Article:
We’re All Futurists NowNovember 12, 2009 4 Comments
If you have not yet read the LaPiana Associates report Convergence: How Five Trends Will Reshape the Social Sector, I highly recommend that you do. If you are interested in the future of social change, it’s for you. Skim through it over Thanksgiving break. Share tidbits with friends and family at the dinner table. It’s a relatively concise piece that puts into clear language what many of us are experiencing and intuiting, and it just might give you something to get through those awkward holiday moments.
The report basically makes the case that post our current economic crisis, the nonprofit sector, along with the public and private sectors, will not be going back to their pre-crisis standing. Rather, there is a convergence of forces fundamentally reshaping the way we think and work that will make any kind of return impossible (and undesirable). These trends include:
- Demographic shifts that redefine participation
- Abundant technological advances
- Networks that enable work to be organized in new ways
- Rising interest in civic engagement and volunteerism
- Blurring sectoral boundaries
It is not possible in the allotted space I have here to capture everything the report highlights as propositions for us to consider. But I will flag a few things that were deeply resonant and interesting:
- Going forward, the driving question will be “what do we want to accomplish?”, with corporate form (whether nonprofit, for-profit, hybrid, network) following from this goal. Younger generations are less tied to particular organizational forms (and the rush to form 501(c)3s). They are most interested in tapping the best tools that help get the job done, including social media. Sector-agnosticism is in!
- Increasingly, the communication emanating from organizations and initiatives will need to be continuous, personalized, and come from multiple sources. Anything that smacks of being overly “marketed,” or trumpeted only by an expert/celebrity, will not be well received. Authenticity is in!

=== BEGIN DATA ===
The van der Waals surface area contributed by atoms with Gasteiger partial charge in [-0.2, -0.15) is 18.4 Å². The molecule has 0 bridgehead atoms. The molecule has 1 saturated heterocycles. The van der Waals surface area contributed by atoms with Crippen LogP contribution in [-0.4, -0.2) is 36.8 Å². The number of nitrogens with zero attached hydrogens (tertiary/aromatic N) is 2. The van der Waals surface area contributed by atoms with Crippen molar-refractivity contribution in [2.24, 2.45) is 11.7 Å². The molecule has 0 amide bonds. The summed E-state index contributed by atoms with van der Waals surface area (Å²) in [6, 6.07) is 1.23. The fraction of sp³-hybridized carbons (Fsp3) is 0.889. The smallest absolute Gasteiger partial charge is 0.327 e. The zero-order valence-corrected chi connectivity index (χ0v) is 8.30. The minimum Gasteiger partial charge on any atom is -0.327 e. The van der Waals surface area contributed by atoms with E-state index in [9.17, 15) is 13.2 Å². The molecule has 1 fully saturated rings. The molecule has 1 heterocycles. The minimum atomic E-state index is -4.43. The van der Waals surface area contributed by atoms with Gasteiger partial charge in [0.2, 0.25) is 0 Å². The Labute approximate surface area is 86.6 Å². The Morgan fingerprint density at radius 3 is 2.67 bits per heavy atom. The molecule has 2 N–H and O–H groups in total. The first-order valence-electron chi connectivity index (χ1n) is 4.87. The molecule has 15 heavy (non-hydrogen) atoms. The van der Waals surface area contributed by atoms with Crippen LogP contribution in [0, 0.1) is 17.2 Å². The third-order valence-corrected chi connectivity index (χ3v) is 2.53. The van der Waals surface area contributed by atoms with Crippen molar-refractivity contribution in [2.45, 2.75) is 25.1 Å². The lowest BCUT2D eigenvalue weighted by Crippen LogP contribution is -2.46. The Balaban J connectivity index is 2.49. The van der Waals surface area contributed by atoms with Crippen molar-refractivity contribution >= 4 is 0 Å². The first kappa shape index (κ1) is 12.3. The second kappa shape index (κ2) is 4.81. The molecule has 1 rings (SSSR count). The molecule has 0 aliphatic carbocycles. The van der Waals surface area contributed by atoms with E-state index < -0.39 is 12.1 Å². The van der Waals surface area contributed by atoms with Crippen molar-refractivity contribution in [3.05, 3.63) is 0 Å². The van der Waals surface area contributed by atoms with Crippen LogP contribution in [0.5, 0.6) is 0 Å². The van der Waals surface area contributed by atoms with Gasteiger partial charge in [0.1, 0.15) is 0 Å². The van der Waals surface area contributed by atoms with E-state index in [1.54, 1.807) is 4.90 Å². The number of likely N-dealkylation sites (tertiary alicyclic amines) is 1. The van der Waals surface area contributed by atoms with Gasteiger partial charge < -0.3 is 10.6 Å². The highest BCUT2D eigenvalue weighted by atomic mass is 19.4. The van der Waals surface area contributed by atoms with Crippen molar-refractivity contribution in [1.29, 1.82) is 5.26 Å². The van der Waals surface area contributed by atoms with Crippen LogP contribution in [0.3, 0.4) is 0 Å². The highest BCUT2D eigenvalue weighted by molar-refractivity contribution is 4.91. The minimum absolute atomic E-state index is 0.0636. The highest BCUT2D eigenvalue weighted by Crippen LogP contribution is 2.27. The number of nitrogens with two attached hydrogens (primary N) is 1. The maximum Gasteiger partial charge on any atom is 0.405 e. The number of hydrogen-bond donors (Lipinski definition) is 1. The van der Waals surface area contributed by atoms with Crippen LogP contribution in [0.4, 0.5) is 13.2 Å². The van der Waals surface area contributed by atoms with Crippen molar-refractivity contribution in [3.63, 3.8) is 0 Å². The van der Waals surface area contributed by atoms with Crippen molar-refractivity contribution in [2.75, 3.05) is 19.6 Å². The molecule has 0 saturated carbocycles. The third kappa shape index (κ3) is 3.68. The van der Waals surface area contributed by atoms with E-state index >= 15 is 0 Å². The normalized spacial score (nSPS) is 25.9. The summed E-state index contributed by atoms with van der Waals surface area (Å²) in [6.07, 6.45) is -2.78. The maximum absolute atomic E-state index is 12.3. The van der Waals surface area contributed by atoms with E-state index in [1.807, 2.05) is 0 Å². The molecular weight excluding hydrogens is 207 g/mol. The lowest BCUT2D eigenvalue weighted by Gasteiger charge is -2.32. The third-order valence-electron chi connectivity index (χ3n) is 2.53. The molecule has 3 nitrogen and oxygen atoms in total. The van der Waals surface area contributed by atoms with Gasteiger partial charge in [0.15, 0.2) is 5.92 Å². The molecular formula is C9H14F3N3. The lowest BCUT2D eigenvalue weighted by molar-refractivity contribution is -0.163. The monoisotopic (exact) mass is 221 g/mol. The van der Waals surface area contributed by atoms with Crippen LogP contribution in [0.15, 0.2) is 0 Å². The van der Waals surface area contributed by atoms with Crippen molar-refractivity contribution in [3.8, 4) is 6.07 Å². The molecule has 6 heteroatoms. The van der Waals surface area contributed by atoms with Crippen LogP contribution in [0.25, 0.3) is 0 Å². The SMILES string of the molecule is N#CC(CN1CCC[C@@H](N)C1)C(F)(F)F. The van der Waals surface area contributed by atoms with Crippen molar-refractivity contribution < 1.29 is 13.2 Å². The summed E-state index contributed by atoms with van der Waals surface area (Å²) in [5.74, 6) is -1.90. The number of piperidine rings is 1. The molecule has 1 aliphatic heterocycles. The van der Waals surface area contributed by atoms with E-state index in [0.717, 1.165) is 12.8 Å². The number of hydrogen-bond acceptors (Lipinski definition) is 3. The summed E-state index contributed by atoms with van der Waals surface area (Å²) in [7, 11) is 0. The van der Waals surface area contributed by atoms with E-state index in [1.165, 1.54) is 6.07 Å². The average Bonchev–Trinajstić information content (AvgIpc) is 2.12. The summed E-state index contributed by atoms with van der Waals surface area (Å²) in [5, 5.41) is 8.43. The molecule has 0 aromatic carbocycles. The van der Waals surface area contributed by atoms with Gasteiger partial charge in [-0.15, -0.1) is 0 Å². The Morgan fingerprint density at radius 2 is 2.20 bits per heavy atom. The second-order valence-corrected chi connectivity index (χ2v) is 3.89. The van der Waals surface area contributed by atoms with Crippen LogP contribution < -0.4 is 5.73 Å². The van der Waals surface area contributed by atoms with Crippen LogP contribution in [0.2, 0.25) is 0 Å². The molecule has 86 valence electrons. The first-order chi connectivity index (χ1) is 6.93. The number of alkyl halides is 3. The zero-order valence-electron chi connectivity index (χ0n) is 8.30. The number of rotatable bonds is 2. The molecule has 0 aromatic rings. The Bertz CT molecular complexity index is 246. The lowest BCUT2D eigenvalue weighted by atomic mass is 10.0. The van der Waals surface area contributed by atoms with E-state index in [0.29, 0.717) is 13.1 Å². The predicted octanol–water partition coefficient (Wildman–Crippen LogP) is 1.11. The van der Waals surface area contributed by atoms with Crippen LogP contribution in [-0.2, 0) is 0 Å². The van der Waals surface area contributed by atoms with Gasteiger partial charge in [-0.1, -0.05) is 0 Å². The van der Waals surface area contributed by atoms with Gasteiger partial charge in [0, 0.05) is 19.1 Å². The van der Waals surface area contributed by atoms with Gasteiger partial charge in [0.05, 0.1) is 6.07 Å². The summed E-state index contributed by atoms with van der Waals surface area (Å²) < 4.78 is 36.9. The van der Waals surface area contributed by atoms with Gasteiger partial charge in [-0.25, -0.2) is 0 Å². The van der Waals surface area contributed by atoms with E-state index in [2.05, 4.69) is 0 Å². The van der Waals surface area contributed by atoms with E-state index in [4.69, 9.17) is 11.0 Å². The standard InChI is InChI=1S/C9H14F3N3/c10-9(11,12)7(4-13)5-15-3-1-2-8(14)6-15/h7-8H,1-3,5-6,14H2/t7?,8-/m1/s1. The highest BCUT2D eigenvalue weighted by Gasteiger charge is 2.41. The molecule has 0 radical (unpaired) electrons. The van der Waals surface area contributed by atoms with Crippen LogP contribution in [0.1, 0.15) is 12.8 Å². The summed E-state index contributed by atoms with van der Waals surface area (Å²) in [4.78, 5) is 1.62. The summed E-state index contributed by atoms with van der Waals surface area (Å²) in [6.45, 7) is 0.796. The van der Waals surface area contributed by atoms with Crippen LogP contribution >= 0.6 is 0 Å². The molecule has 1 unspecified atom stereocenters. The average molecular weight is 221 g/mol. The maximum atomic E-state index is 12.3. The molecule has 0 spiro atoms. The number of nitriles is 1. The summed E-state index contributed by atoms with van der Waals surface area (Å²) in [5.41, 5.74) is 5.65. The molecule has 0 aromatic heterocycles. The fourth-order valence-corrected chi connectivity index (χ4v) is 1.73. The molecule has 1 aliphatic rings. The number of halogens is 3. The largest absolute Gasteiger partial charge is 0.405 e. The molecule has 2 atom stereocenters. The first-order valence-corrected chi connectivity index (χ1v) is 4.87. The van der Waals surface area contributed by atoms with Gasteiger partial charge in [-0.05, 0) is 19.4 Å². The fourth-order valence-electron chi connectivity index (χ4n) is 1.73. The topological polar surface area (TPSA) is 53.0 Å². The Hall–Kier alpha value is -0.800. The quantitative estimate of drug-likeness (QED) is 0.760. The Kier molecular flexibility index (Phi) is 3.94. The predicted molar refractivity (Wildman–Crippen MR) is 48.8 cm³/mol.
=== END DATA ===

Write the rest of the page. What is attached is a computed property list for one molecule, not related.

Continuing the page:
- A new kind of ROI is on the rise, thanks in part to collaborative tools such as Twitter – not Return on Investment, but Return on Insight. Listening and learning are in!
- Navigating the convergence of all five trends will mean that organizations need to abandon overtly and overly hierarchical structures and become much more collaboration and network-savvy.
- Furthermore, we are all being called upon to become futurists of sorts who acknowledge that with the existing rates of change, what is so today will not necessarily be so tomorrow. It behooves us to tune into our surroundings and take careful note of the shifts and to adapt!
There is much more to say, and I will leave it to you now. What do you think? What do you see as the future of the social sector and our work?
Disclaimer: What follows is more of a riposte than a response…
I can dig it, CO. Yet, I would like to focus my attention on the “now” part of your title. To be candid, I rather not think of this as “the future” so much as I believe it is the NOW of the most relevant, innovative, cutting-edge work is being done among us. Of course, I respect the facts of and role of forecasts and forecasters. Its just that, yes, thanks to Twitter, networks and my own two eyes, its clear to me that this future is now. And, only those who are not living it as their present speak of it in such terms. It tells more about the speaker than it reveals about the so-called future. But then, perhaps, that is exactly your point…to be a futurist is — as they say ’round the way — not just “to talk about it”, but rather, to “be about it”.
Could not agree with you more, Sister Weekes. I think that’s the power of the report – not that it is speaking to some far off future, but given its source, that this future is in full bloom. So if we are not on board at this point, we’ve got some work and explaining to do!
I did not find the report mind-blowing so much as validating and basically a nice case for us going here forward. And the “futurist” part does raise up for me the point that what is so now, will not necessarily continue to be. So while these 5 trends have arrived, we need to be attuned to what else is ready to emerge. Ya dig?